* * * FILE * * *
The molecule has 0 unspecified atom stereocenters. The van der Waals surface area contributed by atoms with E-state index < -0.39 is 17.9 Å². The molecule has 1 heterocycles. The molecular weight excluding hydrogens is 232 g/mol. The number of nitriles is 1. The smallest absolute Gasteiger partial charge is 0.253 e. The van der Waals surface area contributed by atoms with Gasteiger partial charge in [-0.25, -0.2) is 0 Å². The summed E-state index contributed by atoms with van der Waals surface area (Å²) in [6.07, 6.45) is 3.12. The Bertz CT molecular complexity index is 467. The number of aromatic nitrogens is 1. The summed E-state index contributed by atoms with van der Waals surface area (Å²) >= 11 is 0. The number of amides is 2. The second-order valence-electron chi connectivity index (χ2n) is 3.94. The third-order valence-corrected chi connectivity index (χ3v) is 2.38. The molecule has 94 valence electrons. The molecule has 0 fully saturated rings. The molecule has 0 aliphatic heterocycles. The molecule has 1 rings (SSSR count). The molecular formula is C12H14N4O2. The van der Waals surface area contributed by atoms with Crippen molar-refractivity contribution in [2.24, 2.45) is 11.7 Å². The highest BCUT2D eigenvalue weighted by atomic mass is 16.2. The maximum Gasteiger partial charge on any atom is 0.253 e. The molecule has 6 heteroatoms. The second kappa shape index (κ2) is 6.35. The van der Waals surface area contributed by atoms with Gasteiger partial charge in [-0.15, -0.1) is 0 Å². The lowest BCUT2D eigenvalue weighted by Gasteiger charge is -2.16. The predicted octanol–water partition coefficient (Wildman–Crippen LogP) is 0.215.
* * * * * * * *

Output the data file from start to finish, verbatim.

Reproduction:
The molecule has 0 unspecified atom stereocenters. The van der Waals surface area contributed by atoms with E-state index < -0.39 is 17.9 Å². The molecule has 1 heterocycles. The molecular weight excluding hydrogens is 232 g/mol. The number of nitriles is 1. The smallest absolute Gasteiger partial charge is 0.253 e. The van der Waals surface area contributed by atoms with Gasteiger partial charge in [-0.25, -0.2) is 0 Å². The summed E-state index contributed by atoms with van der Waals surface area (Å²) in [6.07, 6.45) is 3.12. The Bertz CT molecular complexity index is 467. The number of aromatic nitrogens is 1. The summed E-state index contributed by atoms with van der Waals surface area (Å²) >= 11 is 0. The number of amides is 2. The second-order valence-electron chi connectivity index (χ2n) is 3.94. The third-order valence-corrected chi connectivity index (χ3v) is 2.38. The molecule has 94 valence electrons. The molecule has 0 fully saturated rings. The molecule has 0 aliphatic heterocycles. The molecule has 1 rings (SSSR count). The molecular formula is C12H14N4O2. The van der Waals surface area contributed by atoms with Crippen molar-refractivity contribution in [2.24, 2.45) is 11.7 Å². The highest BCUT2D eigenvalue weighted by atomic mass is 16.2. The maximum Gasteiger partial charge on any atom is 0.253 e. The molecule has 6 heteroatoms. The second kappa shape index (κ2) is 6.35. The van der Waals surface area contributed by atoms with Gasteiger partial charge in [-0.15, -0.1) is 0 Å². The lowest BCUT2D eigenvalue weighted by Gasteiger charge is -2.16. The predicted octanol–water partition coefficient (Wildman–Crippen LogP) is 0.215.